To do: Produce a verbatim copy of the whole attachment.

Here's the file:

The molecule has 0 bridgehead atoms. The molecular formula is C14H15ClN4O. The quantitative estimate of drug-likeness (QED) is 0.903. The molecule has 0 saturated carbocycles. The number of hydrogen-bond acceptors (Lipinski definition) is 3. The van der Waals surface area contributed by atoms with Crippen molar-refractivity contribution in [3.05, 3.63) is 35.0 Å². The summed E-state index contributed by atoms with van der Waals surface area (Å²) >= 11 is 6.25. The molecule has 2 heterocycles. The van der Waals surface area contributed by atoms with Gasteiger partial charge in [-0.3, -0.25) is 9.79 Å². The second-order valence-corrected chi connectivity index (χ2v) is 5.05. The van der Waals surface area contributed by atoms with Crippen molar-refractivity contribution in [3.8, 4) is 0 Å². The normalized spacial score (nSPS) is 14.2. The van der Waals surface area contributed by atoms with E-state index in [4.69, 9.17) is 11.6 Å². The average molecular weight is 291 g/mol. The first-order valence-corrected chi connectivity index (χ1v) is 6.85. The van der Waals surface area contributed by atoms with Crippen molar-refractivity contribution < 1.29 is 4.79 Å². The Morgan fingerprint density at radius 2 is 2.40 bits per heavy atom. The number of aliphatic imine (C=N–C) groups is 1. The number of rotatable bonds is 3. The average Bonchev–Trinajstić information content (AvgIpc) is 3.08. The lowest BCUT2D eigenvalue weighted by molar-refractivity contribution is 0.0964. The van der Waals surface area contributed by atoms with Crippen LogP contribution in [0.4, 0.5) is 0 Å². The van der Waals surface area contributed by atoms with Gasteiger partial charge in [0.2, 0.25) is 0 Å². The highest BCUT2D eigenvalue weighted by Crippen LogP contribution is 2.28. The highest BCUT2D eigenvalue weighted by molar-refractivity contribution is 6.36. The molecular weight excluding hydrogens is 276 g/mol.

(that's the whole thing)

The molecule has 0 bridgehead atoms. The molecular formula is C14H15ClN4O. The quantitative estimate of drug-likeness (QED) is 0.903. The molecule has 0 saturated carbocycles. The number of hydrogen-bond acceptors (Lipinski definition) is 3. The van der Waals surface area contributed by atoms with Crippen molar-refractivity contribution in [3.05, 3.63) is 35.0 Å². The summed E-state index contributed by atoms with van der Waals surface area (Å²) >= 11 is 6.25. The molecule has 2 heterocycles. The van der Waals surface area contributed by atoms with Gasteiger partial charge in [-0.3, -0.25) is 9.79 Å². The second-order valence-corrected chi connectivity index (χ2v) is 5.05. The van der Waals surface area contributed by atoms with Crippen molar-refractivity contribution in [3.8, 4) is 0 Å². The normalized spacial score (nSPS) is 14.2. The van der Waals surface area contributed by atoms with E-state index in [4.69, 9.17) is 11.6 Å². The average molecular weight is 291 g/mol. The first-order valence-corrected chi connectivity index (χ1v) is 6.85. The van der Waals surface area contributed by atoms with Crippen molar-refractivity contribution < 1.29 is 4.79 Å². The Morgan fingerprint density at radius 2 is 2.40 bits per heavy atom. The number of aliphatic imine (C=N–C) groups is 1. The number of rotatable bonds is 3. The average Bonchev–Trinajstić information content (AvgIpc) is 3.08. The lowest BCUT2D eigenvalue weighted by molar-refractivity contribution is 0.0964. The van der Waals surface area contributed by atoms with Crippen LogP contribution in [0.4, 0.5) is 0 Å². The van der Waals surface area contributed by atoms with Gasteiger partial charge in [0.2, 0.25) is 0 Å². The highest BCUT2D eigenvalue weighted by Crippen LogP contribution is 2.28. The highest BCUT2D eigenvalue weighted by molar-refractivity contribution is 6.36. The molecular weight excluding hydrogens is 276 g/mol.